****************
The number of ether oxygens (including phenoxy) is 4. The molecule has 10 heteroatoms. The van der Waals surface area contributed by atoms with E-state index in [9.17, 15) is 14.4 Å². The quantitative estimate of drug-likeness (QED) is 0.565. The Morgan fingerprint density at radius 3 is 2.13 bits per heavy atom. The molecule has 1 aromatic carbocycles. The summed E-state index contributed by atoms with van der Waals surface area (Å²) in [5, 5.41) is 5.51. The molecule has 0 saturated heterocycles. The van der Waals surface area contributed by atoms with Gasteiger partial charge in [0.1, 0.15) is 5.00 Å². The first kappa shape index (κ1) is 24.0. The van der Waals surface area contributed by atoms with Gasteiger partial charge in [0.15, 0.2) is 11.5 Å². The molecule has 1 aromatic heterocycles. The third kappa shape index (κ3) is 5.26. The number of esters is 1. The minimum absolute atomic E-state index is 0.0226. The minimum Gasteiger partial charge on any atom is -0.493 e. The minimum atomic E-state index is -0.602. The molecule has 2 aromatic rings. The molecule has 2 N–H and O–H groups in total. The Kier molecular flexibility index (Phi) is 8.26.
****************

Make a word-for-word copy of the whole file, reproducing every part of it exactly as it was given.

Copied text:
The number of ether oxygens (including phenoxy) is 4. The molecule has 10 heteroatoms. The van der Waals surface area contributed by atoms with E-state index in [9.17, 15) is 14.4 Å². The quantitative estimate of drug-likeness (QED) is 0.565. The Morgan fingerprint density at radius 3 is 2.13 bits per heavy atom. The molecule has 1 aromatic carbocycles. The summed E-state index contributed by atoms with van der Waals surface area (Å²) in [5, 5.41) is 5.51. The molecule has 0 saturated heterocycles. The van der Waals surface area contributed by atoms with Gasteiger partial charge in [0.1, 0.15) is 5.00 Å². The first kappa shape index (κ1) is 24.0. The van der Waals surface area contributed by atoms with Gasteiger partial charge in [0.15, 0.2) is 11.5 Å². The molecule has 1 aromatic heterocycles. The third kappa shape index (κ3) is 5.26. The number of esters is 1. The minimum absolute atomic E-state index is 0.0226. The minimum Gasteiger partial charge on any atom is -0.493 e. The minimum atomic E-state index is -0.602. The molecule has 2 aromatic rings. The molecule has 2 N–H and O–H groups in total. The Kier molecular flexibility index (Phi) is 8.26.